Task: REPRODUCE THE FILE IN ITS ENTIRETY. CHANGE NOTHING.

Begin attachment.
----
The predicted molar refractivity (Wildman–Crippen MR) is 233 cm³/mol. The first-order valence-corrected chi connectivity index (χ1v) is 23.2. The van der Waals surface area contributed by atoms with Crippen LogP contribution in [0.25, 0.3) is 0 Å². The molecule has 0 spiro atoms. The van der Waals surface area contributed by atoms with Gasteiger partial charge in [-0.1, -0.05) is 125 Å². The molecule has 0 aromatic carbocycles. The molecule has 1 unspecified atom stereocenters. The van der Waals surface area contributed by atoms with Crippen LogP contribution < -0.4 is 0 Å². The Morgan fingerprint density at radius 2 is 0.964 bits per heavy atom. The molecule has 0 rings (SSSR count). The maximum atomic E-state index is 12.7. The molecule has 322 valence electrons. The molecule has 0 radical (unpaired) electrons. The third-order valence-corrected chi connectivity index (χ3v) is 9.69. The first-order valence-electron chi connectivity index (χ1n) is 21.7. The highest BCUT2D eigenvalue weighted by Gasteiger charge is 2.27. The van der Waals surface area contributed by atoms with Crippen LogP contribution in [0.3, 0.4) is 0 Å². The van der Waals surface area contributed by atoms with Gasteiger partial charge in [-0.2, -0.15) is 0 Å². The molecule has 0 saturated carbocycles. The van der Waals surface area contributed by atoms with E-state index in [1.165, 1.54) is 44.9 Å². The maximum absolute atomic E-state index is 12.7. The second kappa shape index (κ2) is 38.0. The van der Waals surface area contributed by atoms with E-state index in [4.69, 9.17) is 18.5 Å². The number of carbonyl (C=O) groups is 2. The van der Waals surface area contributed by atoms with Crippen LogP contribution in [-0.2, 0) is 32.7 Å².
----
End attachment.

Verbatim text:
The predicted molar refractivity (Wildman–Crippen MR) is 233 cm³/mol. The first-order valence-corrected chi connectivity index (χ1v) is 23.2. The van der Waals surface area contributed by atoms with Crippen LogP contribution in [0.25, 0.3) is 0 Å². The molecule has 0 spiro atoms. The van der Waals surface area contributed by atoms with Gasteiger partial charge in [-0.1, -0.05) is 125 Å². The molecule has 0 aromatic carbocycles. The molecule has 1 unspecified atom stereocenters. The van der Waals surface area contributed by atoms with Crippen LogP contribution < -0.4 is 0 Å². The Morgan fingerprint density at radius 2 is 0.964 bits per heavy atom. The molecule has 0 rings (SSSR count). The maximum atomic E-state index is 12.7. The molecule has 322 valence electrons. The molecule has 0 radical (unpaired) electrons. The third-order valence-corrected chi connectivity index (χ3v) is 9.69. The first-order valence-electron chi connectivity index (χ1n) is 21.7. The highest BCUT2D eigenvalue weighted by Gasteiger charge is 2.27. The van der Waals surface area contributed by atoms with Crippen LogP contribution in [0.3, 0.4) is 0 Å². The van der Waals surface area contributed by atoms with Gasteiger partial charge in [-0.2, -0.15) is 0 Å². The molecule has 0 saturated carbocycles. The van der Waals surface area contributed by atoms with E-state index in [1.165, 1.54) is 44.9 Å². The maximum absolute atomic E-state index is 12.7. The second kappa shape index (κ2) is 38.0. The van der Waals surface area contributed by atoms with E-state index in [4.69, 9.17) is 18.5 Å². The number of carbonyl (C=O) groups is 2. The van der Waals surface area contributed by atoms with Crippen LogP contribution in [-0.2, 0) is 32.7 Å².